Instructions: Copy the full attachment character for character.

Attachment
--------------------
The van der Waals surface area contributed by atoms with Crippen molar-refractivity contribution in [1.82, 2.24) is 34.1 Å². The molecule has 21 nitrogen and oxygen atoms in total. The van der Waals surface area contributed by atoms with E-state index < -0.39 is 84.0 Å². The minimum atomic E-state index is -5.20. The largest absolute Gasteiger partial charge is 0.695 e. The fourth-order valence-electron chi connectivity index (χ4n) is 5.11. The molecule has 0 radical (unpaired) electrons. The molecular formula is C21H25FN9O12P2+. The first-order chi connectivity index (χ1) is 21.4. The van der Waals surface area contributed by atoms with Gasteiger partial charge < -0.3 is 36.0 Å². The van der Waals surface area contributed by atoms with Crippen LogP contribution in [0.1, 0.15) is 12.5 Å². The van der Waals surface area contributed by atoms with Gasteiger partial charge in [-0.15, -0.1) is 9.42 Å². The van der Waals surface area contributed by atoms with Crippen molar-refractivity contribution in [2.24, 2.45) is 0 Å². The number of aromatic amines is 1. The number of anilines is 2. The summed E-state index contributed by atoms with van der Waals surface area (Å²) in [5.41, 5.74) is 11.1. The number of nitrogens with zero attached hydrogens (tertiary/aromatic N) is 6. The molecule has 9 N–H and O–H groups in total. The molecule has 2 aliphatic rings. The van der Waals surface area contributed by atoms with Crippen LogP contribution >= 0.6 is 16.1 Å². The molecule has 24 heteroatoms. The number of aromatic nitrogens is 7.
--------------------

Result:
The van der Waals surface area contributed by atoms with Crippen molar-refractivity contribution in [1.82, 2.24) is 34.1 Å². The molecule has 21 nitrogen and oxygen atoms in total. The van der Waals surface area contributed by atoms with E-state index < -0.39 is 84.0 Å². The minimum atomic E-state index is -5.20. The largest absolute Gasteiger partial charge is 0.695 e. The fourth-order valence-electron chi connectivity index (χ4n) is 5.11. The molecule has 0 radical (unpaired) electrons. The molecular formula is C21H25FN9O12P2+. The first-order chi connectivity index (χ1) is 21.4. The van der Waals surface area contributed by atoms with Gasteiger partial charge < -0.3 is 36.0 Å². The van der Waals surface area contributed by atoms with Crippen LogP contribution in [0.1, 0.15) is 12.5 Å². The van der Waals surface area contributed by atoms with Gasteiger partial charge in [-0.15, -0.1) is 9.42 Å². The van der Waals surface area contributed by atoms with Crippen molar-refractivity contribution in [2.24, 2.45) is 0 Å². The number of aromatic amines is 1. The number of anilines is 2. The summed E-state index contributed by atoms with van der Waals surface area (Å²) in [5.41, 5.74) is 11.1. The number of nitrogens with zero attached hydrogens (tertiary/aromatic N) is 6. The molecule has 9 N–H and O–H groups in total. The molecule has 2 aliphatic rings. The van der Waals surface area contributed by atoms with Crippen LogP contribution >= 0.6 is 16.1 Å². The molecule has 24 heteroatoms. The number of aromatic nitrogens is 7.